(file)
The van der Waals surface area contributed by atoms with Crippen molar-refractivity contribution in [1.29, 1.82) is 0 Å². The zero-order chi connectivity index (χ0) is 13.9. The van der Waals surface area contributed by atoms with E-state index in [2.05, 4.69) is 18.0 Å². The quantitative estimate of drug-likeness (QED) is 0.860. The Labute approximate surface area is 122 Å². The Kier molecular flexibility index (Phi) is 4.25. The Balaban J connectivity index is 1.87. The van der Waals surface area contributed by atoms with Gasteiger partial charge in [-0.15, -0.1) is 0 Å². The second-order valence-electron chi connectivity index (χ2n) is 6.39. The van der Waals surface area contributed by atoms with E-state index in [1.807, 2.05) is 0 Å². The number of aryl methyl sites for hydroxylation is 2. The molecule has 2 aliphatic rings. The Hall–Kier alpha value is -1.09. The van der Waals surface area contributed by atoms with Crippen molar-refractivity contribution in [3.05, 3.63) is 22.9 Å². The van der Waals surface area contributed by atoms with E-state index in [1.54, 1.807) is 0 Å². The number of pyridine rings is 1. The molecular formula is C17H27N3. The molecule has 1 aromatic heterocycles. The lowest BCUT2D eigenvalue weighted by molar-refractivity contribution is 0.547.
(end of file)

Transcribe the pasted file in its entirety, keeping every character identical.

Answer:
The van der Waals surface area contributed by atoms with Crippen molar-refractivity contribution in [1.29, 1.82) is 0 Å². The zero-order chi connectivity index (χ0) is 13.9. The van der Waals surface area contributed by atoms with E-state index in [2.05, 4.69) is 18.0 Å². The quantitative estimate of drug-likeness (QED) is 0.860. The Labute approximate surface area is 122 Å². The Kier molecular flexibility index (Phi) is 4.25. The Balaban J connectivity index is 1.87. The van der Waals surface area contributed by atoms with Gasteiger partial charge in [-0.15, -0.1) is 0 Å². The second-order valence-electron chi connectivity index (χ2n) is 6.39. The van der Waals surface area contributed by atoms with E-state index in [1.807, 2.05) is 0 Å². The number of aryl methyl sites for hydroxylation is 2. The molecule has 2 aliphatic rings. The Hall–Kier alpha value is -1.09. The van der Waals surface area contributed by atoms with Crippen molar-refractivity contribution in [3.05, 3.63) is 22.9 Å². The van der Waals surface area contributed by atoms with E-state index in [1.54, 1.807) is 0 Å². The number of pyridine rings is 1. The molecular formula is C17H27N3. The molecule has 1 aromatic heterocycles. The lowest BCUT2D eigenvalue weighted by molar-refractivity contribution is 0.547.